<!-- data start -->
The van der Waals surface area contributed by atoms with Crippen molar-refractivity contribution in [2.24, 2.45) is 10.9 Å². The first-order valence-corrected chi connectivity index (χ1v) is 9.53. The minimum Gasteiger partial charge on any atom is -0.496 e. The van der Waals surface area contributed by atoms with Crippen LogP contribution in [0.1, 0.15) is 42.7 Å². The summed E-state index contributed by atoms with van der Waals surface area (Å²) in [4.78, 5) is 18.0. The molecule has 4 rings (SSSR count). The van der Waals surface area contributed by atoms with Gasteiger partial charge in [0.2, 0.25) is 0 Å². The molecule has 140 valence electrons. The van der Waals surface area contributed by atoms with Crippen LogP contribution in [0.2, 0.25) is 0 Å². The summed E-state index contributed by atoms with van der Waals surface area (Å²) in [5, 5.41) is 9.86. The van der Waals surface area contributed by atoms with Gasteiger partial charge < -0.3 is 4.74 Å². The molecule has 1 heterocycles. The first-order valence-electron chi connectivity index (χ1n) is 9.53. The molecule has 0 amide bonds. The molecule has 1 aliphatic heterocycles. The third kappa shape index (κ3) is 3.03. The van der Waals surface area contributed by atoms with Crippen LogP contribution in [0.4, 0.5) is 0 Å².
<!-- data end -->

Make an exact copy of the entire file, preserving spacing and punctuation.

The van der Waals surface area contributed by atoms with Crippen molar-refractivity contribution in [2.24, 2.45) is 10.9 Å². The first-order valence-corrected chi connectivity index (χ1v) is 9.53. The minimum Gasteiger partial charge on any atom is -0.496 e. The van der Waals surface area contributed by atoms with Crippen LogP contribution in [0.1, 0.15) is 42.7 Å². The summed E-state index contributed by atoms with van der Waals surface area (Å²) in [4.78, 5) is 18.0. The molecule has 4 rings (SSSR count). The van der Waals surface area contributed by atoms with Gasteiger partial charge in [0.2, 0.25) is 0 Å². The molecule has 140 valence electrons. The van der Waals surface area contributed by atoms with Crippen LogP contribution in [0.2, 0.25) is 0 Å². The summed E-state index contributed by atoms with van der Waals surface area (Å²) in [5, 5.41) is 9.86. The van der Waals surface area contributed by atoms with Gasteiger partial charge < -0.3 is 4.74 Å². The molecule has 1 heterocycles. The first-order valence-electron chi connectivity index (χ1n) is 9.53. The molecule has 0 amide bonds. The molecule has 1 aliphatic heterocycles. The third kappa shape index (κ3) is 3.03. The van der Waals surface area contributed by atoms with Crippen LogP contribution in [0.4, 0.5) is 0 Å².